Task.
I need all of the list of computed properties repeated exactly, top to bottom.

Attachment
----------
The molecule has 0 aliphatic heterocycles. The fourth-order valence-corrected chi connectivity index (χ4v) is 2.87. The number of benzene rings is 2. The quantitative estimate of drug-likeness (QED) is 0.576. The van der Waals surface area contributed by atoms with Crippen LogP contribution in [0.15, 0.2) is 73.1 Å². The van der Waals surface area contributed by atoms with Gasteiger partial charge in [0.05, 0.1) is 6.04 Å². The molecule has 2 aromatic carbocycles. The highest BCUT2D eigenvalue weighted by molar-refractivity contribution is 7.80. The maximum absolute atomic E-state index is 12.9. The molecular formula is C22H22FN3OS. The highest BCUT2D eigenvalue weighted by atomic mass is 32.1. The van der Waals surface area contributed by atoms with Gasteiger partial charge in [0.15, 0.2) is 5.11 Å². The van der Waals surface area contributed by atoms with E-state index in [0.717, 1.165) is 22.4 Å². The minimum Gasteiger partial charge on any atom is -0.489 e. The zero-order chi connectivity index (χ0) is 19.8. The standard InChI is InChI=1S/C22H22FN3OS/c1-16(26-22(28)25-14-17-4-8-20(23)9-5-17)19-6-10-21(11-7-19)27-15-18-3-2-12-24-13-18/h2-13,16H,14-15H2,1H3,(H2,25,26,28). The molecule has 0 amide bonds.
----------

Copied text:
The molecule has 0 aliphatic heterocycles. The fourth-order valence-corrected chi connectivity index (χ4v) is 2.87. The number of benzene rings is 2. The quantitative estimate of drug-likeness (QED) is 0.576. The van der Waals surface area contributed by atoms with Crippen LogP contribution in [0.15, 0.2) is 73.1 Å². The van der Waals surface area contributed by atoms with Gasteiger partial charge in [0.05, 0.1) is 6.04 Å². The molecule has 2 aromatic carbocycles. The highest BCUT2D eigenvalue weighted by molar-refractivity contribution is 7.80. The maximum absolute atomic E-state index is 12.9. The molecular formula is C22H22FN3OS. The highest BCUT2D eigenvalue weighted by atomic mass is 32.1. The van der Waals surface area contributed by atoms with Gasteiger partial charge in [0.15, 0.2) is 5.11 Å². The van der Waals surface area contributed by atoms with E-state index in [0.717, 1.165) is 22.4 Å². The minimum Gasteiger partial charge on any atom is -0.489 e. The zero-order chi connectivity index (χ0) is 19.8. The standard InChI is InChI=1S/C22H22FN3OS/c1-16(26-22(28)25-14-17-4-8-20(23)9-5-17)19-6-10-21(11-7-19)27-15-18-3-2-12-24-13-18/h2-13,16H,14-15H2,1H3,(H2,25,26,28). The molecule has 0 amide bonds.